Darren Harris Staten Island, New York.
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On 12/2/12 2:33 PM, snipped-for-privacy@mail.con.com wrote:

Not that I know of. Priming over a surface that has different, contracting colors can help keep the top color even.

I don't know what "bleed over" means, and I'm certainly no paint expert. But I would never sand the final, finish coat of paint. Maybe some do.
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On Sunday, December 2, 2012 6:34:51 PM UTC-5, -MIKE- wrote:

I used a foam roller. One coat with horizontal strokes, the second with vertical strokes and the third with horizontal strokes again, and I can still couldn't completely get rid of the "parquet-like" pattern. So I hope when it is painted over it will look ok.

I'll be force to use brushes at certain points and assume I'll have to deal with some streaks as a result, so I was thinking a light sanding might help. (Someone even mentioned using #000 steel wool to "feather" any slight raises).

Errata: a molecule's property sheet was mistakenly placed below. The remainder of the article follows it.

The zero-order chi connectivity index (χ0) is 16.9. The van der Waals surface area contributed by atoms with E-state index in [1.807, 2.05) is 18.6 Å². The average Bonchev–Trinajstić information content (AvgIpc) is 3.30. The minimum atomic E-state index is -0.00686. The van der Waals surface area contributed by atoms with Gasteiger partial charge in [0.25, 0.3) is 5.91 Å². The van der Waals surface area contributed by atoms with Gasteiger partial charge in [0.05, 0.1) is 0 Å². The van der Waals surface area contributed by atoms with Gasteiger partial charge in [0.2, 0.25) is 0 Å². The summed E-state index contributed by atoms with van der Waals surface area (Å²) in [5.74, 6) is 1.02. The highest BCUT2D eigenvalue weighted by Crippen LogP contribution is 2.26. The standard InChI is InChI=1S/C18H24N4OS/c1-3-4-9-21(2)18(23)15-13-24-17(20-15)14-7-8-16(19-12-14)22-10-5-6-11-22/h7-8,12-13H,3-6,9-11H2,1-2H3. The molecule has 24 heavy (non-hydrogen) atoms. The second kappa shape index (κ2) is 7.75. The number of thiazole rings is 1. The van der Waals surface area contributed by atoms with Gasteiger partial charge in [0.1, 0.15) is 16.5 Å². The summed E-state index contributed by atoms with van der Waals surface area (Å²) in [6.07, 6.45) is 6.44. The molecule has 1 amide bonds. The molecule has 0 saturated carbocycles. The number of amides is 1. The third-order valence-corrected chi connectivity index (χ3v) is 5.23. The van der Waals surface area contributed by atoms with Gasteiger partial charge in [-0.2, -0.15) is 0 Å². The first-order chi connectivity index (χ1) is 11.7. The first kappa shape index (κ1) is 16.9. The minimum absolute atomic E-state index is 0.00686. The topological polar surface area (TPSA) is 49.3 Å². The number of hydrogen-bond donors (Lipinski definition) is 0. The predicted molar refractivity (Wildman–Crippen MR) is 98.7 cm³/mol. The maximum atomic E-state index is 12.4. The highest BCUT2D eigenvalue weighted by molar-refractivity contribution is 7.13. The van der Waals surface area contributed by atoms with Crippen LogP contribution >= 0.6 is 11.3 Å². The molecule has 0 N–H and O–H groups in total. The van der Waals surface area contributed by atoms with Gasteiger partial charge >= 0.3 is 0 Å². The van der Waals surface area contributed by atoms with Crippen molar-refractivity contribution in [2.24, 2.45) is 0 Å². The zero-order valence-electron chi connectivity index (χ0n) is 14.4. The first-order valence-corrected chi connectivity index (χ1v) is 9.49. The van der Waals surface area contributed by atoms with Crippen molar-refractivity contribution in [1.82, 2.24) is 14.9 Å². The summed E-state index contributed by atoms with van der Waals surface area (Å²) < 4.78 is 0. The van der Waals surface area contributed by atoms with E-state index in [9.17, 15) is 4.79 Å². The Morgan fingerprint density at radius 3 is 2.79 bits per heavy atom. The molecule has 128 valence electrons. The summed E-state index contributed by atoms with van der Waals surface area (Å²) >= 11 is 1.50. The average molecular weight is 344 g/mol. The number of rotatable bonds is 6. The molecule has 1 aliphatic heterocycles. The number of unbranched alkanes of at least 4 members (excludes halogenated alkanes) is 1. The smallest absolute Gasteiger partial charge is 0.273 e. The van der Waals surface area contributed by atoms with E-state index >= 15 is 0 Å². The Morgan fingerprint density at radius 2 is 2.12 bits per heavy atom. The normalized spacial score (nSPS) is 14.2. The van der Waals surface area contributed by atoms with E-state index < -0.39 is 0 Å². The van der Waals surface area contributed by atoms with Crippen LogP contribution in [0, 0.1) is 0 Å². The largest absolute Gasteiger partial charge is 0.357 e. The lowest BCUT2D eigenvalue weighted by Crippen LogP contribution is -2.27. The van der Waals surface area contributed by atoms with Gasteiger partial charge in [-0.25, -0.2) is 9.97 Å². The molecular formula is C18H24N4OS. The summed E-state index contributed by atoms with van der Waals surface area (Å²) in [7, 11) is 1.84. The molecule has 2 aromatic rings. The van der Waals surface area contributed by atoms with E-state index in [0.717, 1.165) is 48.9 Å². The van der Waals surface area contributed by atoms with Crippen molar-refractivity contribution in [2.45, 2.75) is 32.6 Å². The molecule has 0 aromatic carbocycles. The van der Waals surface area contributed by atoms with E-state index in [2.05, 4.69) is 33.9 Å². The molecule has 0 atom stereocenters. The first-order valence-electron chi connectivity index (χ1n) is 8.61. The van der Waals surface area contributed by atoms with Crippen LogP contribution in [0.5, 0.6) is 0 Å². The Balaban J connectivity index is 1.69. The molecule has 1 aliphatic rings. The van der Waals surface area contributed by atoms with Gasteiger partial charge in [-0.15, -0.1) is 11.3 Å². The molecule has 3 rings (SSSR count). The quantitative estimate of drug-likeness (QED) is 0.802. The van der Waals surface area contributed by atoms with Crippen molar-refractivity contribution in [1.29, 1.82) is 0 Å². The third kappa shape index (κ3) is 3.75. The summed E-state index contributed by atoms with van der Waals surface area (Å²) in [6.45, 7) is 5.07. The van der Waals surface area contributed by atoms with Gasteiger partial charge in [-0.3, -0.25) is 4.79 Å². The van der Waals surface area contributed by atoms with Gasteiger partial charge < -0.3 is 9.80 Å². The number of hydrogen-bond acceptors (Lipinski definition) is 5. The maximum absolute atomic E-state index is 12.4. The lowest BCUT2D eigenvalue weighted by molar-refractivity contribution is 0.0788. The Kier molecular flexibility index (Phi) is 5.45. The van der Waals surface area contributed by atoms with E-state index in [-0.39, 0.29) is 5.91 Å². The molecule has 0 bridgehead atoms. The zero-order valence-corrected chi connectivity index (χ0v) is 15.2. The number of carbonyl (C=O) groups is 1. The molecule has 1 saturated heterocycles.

Thanks.
Darren Harris Staten Island, New York.
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The original paint was lacquer and therefore somewhat transparent. If you sand it too much the color underneath the color you are sanding stars to come through. It doesn't chip, so there are no unfeathered edges to worry about.

When one color contaminates an adjoining color.
Darren Harris Staten Island, New York.
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On Dec 2, 12:34am, snipped-for-privacy@mail.con.com wrote:

Only two things will stick reliably to cured lacquer -- lacquer or shellac. Clean, scuff with 220 until no longer glossy. Seal with clear dewaxed shellac (Seal Coat), scuff when dry, and paint with whatever you like. The shellac will also seal the masking tape edges to create sharper lines and prevent paint from seeping under.